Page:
She’s probably mostly kidding when she tells the origin story this way, but Kathy Hudson—until last year the deputy director for science, outreach, and policy at the National Institutes of Health—says that a massive update to the NIH’s rules for funding science started with humiliation. A pal who ran approvals at the Food and Drug Administration, Hudson says, “used to walk around and talk about how NIH funded small, crappy trials, and they would say it at big gatherings.” This was Washington, in front of congresspeople—or at conferences full of leading researchers. “I would get so pissed off,” Hudson says.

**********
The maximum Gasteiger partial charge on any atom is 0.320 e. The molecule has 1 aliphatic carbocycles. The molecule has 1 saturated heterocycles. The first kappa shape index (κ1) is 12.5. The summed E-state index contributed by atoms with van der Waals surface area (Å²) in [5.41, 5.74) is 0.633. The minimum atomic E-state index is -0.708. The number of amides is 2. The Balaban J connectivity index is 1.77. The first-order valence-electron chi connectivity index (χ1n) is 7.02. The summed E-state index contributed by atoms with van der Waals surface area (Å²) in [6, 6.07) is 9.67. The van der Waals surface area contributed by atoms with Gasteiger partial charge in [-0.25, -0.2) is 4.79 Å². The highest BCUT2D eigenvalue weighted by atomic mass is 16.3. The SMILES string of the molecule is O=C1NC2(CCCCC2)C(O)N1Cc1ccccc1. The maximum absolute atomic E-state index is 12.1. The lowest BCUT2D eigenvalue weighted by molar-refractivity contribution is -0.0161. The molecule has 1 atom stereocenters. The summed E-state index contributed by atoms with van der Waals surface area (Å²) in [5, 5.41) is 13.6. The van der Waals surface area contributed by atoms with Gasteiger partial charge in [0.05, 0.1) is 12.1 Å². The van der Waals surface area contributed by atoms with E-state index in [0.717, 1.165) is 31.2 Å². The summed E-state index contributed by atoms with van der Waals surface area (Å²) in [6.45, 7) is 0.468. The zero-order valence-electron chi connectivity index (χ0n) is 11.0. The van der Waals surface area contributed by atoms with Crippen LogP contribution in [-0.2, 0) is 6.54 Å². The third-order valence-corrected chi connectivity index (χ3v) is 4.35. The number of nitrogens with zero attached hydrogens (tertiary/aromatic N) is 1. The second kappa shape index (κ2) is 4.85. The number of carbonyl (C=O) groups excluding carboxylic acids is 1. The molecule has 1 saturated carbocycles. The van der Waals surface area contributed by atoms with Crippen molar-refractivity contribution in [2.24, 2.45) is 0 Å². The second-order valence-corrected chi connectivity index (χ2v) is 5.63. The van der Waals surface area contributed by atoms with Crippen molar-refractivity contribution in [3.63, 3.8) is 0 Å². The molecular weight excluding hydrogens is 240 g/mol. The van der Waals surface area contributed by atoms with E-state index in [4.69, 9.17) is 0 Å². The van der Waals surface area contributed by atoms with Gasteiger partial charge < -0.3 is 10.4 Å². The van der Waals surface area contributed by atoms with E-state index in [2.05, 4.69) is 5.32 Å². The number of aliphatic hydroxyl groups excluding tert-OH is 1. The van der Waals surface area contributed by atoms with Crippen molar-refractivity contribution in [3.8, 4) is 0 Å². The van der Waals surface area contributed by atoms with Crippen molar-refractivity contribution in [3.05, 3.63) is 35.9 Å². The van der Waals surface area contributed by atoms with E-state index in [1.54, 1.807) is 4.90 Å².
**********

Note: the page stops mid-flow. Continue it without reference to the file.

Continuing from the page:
But then, well, she took it to heart. “I started to look at our trials and what kinds of policies we had, to make sure investments in clinical trials were well spent,” Hudson says. It turned out they were not.
This week, after almost a decade of work, some new rules go into effect for researchers funded by NIH. If they’re using human beings in their experiments, most of them now have to register their methodologies on a government-built website, clinicaltrials.gov. They have to promise to share whatever they find, even if they don’t prove what they hoped—especially if they don’t prove it. They have to get trained up in modern clinical practices.
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